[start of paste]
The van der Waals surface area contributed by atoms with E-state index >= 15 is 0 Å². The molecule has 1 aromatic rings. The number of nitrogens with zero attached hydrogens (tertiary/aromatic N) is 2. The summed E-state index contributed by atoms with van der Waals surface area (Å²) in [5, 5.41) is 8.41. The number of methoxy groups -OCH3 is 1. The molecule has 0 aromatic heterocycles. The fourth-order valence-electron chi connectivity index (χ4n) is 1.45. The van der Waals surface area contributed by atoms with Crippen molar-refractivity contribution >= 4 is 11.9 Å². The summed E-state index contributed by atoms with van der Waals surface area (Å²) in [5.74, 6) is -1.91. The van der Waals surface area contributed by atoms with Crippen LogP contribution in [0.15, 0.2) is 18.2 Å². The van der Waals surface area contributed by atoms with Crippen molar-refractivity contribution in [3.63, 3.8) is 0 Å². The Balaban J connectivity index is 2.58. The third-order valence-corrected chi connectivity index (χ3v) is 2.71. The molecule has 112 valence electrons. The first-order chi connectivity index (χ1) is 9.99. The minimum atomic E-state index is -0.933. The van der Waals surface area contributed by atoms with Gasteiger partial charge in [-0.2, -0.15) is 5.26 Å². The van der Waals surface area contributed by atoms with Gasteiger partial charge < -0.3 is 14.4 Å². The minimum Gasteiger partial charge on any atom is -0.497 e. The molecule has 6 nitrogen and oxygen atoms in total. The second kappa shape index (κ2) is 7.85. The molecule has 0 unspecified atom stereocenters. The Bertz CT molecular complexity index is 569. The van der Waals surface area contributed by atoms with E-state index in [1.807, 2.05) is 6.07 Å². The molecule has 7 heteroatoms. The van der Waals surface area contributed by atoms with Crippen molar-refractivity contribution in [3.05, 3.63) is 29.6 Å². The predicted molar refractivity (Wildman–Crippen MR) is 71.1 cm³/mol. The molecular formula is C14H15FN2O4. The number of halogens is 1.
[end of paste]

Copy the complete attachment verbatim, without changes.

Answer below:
The van der Waals surface area contributed by atoms with E-state index >= 15 is 0 Å². The molecule has 1 aromatic rings. The number of nitrogens with zero attached hydrogens (tertiary/aromatic N) is 2. The summed E-state index contributed by atoms with van der Waals surface area (Å²) in [5, 5.41) is 8.41. The number of methoxy groups -OCH3 is 1. The molecule has 0 aromatic heterocycles. The fourth-order valence-electron chi connectivity index (χ4n) is 1.45. The van der Waals surface area contributed by atoms with Crippen molar-refractivity contribution >= 4 is 11.9 Å². The summed E-state index contributed by atoms with van der Waals surface area (Å²) in [5.74, 6) is -1.91. The van der Waals surface area contributed by atoms with Crippen LogP contribution in [0.15, 0.2) is 18.2 Å². The van der Waals surface area contributed by atoms with Crippen molar-refractivity contribution in [3.63, 3.8) is 0 Å². The Balaban J connectivity index is 2.58. The third-order valence-corrected chi connectivity index (χ3v) is 2.71. The molecule has 112 valence electrons. The first-order chi connectivity index (χ1) is 9.99. The minimum atomic E-state index is -0.933. The van der Waals surface area contributed by atoms with Gasteiger partial charge in [-0.2, -0.15) is 5.26 Å². The van der Waals surface area contributed by atoms with Gasteiger partial charge < -0.3 is 14.4 Å². The minimum Gasteiger partial charge on any atom is -0.497 e. The molecule has 6 nitrogen and oxygen atoms in total. The second kappa shape index (κ2) is 7.85. The molecule has 0 unspecified atom stereocenters. The Bertz CT molecular complexity index is 569. The van der Waals surface area contributed by atoms with E-state index in [1.807, 2.05) is 6.07 Å². The molecule has 7 heteroatoms. The van der Waals surface area contributed by atoms with Crippen molar-refractivity contribution in [3.05, 3.63) is 29.6 Å². The predicted molar refractivity (Wildman–Crippen MR) is 71.1 cm³/mol. The molecular formula is C14H15FN2O4. The number of halogens is 1.